Archived posting to the Leica Users Group, 2010/04/16

[Author Prev] [Author Next] [Thread Prev] [Thread Next] [Author Index] [Topic Index] [Home] [Search]

Subject: [Leica] Leica line of cine lenses! and Re: Wow, the last word on Bokeh, from Zeiss
From: mark at (Mark Rabiner)
Date: Fri, 16 Apr 2010 12:50:22 -0400

> On: Thu, 15 Apr 2010  Mark Rabiner <mark at>wrote:
>> I'm not sure if hanging sheets of gauze in front of your lens 
>> characterizes
>> and justifies itself as bokeh.
>> Those films were also filmed in blue only sensitive film. Far from
>> panchromatic.
>> [Rabs]
>> Mark William Rabiner
> ==============================================================================
> ==============================================================================
> =============
> I'll admit "A Midsummer Night's Dream" is a special case, but in general,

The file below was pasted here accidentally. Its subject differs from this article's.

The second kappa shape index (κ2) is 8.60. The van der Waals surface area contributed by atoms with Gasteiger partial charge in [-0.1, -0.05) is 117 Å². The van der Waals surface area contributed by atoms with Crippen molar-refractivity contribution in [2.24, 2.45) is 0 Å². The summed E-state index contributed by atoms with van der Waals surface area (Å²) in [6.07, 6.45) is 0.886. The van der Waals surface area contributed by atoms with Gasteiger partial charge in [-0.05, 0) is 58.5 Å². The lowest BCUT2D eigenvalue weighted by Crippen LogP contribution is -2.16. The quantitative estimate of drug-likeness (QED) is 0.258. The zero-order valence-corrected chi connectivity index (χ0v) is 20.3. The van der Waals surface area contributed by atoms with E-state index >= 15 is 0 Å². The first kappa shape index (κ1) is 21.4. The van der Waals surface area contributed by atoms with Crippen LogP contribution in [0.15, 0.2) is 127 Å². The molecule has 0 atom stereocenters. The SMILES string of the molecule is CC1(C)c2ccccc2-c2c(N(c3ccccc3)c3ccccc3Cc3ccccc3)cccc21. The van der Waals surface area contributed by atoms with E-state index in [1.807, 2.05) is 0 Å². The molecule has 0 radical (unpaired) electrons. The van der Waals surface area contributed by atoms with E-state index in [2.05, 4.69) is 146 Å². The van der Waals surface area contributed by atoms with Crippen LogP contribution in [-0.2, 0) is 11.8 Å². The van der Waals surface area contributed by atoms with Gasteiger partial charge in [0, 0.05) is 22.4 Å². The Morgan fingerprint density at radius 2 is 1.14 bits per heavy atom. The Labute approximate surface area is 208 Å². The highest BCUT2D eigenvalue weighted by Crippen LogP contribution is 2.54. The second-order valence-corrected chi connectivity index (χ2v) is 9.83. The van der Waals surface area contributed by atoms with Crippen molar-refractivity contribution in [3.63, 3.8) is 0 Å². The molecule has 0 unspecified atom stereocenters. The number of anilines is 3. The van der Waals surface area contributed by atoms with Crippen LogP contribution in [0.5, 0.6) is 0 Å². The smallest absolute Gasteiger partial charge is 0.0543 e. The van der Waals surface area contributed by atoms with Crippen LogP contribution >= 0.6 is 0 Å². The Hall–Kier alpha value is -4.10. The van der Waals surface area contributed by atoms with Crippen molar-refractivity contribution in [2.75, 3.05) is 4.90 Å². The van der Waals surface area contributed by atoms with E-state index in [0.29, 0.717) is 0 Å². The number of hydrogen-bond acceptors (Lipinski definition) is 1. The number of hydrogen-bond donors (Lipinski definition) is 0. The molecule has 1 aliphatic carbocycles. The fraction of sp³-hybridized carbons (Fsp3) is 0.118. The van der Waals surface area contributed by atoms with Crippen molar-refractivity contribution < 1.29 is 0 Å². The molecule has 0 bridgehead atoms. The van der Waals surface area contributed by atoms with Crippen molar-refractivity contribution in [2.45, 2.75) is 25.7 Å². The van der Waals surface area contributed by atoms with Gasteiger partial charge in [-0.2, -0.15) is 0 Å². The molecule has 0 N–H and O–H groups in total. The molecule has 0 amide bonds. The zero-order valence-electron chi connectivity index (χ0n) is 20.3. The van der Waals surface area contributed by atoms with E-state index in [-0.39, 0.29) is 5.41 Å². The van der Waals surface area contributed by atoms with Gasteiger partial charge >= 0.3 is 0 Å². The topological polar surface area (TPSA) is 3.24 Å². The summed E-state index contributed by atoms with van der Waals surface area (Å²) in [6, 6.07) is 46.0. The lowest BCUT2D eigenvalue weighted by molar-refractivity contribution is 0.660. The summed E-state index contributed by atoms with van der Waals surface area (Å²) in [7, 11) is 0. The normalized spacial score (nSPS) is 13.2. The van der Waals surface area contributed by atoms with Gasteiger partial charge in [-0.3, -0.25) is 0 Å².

> the
> cine lenses favored in the thirties had that undercorrected spherical
> abberation that gives the dot of light surrounded by a halo.  Speed-Panchro
> was a name for lenses made by Taylor, Taylor and Hobson, I believe.  Ortho
> films were the main emulsions used in the silent era, but panchromatic film
> for movies took over after the coming of sound and the
> more widespread use of tungsten lighting units. (Check "Film Style and
> Technology" by Barry Salt, a great book for anyone interested in the
> relationship between the hardware and the art)
> Alan

The first Marx Bros films were ortho.
The third or forth was 50 50. When a shot was tricky the camera guy would
switch to ortho so he could develop by inspection.
So Harpo hair which was pink would be dark walking in a door ortho and light
coming out the other side poncho.

Mark William Rabiner

In reply to: Message from amr3 at (Alan Magayne-Roshak) ([Leica] Leica line of cine lenses! and Re: Wow, the last word on Bokeh, from Zeiss)